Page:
Find major legislative issues in your area with opengovernment.org

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In this third segment on unveiling opengovernment.org and how you can use it to track legislative issues, we are going to talk more about issue areas. What are the most prevalent issues  in your state? Do you know the bills about these issues? I took a look at issues in Texas, which range from Campaign Finance and Election (with 425 bills introduced), to guns (with 58 bills proposed).

In summary, the ‘Issues’ section highlights bill subjects attached to legislation and makes them easier to understand and access by using legislative data from Open States Project. Plowing further into the Texas Campaign Finance and Elections issues, we chose HR 197 as a random bill to follow. A quick look at the bill shows that it focuses on suspending limitations on conference committee jurisdiction and was sponsored by Rep. Jim Pitts.  To recap, as OpenGovernment.org primarily lets you track state legislature that is important to you, each time you navigate to a bill, you will see a roundup of the latest action taken on the bill including any news and blog coverage and any twitter mentions.

An interesting thought to explore is whether the total number of bills proposed (or passed) about certain issues is indicative of how legislators in a particular state feel about those issues. But what every concerned citizen should pay attention to is the trends in the types of bills being introduced in their state. Yes, the legislators craft the language, but you can provide your input in how you want to be governed — by contacting your representative and making sure that they are representing your best interests and asking them to sponsor legislation on issues that you care about.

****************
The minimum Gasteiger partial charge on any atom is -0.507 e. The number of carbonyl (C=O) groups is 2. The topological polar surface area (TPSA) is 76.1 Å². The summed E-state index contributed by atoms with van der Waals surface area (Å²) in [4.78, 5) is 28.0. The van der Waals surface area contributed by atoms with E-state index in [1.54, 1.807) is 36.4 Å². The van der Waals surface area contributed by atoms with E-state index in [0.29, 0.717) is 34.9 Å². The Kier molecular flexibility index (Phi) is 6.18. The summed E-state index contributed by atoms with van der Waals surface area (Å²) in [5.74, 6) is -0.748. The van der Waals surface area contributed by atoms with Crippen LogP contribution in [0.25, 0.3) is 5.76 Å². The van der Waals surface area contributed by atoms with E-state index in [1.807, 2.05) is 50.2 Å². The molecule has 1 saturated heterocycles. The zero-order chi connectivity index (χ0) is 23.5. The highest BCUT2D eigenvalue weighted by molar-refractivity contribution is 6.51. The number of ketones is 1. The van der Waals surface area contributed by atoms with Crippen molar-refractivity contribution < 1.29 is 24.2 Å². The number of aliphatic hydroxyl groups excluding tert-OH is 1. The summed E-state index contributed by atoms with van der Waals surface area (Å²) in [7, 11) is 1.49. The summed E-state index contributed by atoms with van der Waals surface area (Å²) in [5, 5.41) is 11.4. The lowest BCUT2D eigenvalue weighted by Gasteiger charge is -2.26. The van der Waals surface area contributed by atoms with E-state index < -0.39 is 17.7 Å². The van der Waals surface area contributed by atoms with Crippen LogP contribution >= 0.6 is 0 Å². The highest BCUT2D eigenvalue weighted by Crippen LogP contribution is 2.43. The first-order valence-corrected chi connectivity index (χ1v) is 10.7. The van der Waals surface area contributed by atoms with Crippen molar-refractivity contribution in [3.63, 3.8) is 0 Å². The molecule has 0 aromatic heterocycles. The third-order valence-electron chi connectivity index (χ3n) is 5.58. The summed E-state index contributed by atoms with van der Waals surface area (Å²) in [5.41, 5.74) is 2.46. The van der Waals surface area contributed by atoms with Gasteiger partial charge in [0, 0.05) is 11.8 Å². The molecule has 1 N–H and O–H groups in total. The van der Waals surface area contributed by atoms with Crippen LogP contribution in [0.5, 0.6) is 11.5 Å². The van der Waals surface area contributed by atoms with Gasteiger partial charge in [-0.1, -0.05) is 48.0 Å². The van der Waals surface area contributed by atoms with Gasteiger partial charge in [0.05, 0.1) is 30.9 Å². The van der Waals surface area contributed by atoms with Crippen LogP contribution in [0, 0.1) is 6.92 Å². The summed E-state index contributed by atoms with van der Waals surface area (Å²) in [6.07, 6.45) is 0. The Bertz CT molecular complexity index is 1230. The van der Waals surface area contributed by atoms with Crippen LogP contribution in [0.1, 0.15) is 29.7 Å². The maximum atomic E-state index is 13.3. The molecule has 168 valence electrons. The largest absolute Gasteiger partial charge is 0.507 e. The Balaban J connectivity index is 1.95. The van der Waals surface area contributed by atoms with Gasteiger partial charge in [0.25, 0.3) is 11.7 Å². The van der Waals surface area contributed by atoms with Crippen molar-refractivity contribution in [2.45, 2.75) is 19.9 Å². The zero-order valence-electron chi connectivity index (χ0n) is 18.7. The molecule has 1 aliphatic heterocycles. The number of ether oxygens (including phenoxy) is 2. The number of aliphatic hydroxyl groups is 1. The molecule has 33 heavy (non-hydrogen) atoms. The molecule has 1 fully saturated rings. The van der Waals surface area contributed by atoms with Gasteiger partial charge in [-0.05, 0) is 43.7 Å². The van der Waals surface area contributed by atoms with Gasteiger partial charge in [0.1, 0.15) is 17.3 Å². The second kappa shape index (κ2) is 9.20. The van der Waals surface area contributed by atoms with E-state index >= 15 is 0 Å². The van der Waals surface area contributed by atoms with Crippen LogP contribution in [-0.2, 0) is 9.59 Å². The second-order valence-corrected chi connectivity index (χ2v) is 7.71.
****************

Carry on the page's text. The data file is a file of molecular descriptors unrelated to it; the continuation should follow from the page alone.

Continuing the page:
And if you want to critically analyze the ratio of bills introduced to those that are actually passed, you can use an example of the ‘Crime issues’ in Texas. There are 1086 bills. You can get a sense of how may have been signed by the governor just by browsing through. And if you’re a blogger seeking to connect with your communities on legislative issues in your area, Opengovernment.org provides background information on issues in the bills you are tracking while sharing an informative perspective on your state legislature, with your audience.

Have you had a chance to play around with Opengovernment.org? Share your impressions in the comments section.

Next week, we will highlight campaign contributions and how special interests play a role in state legislation.

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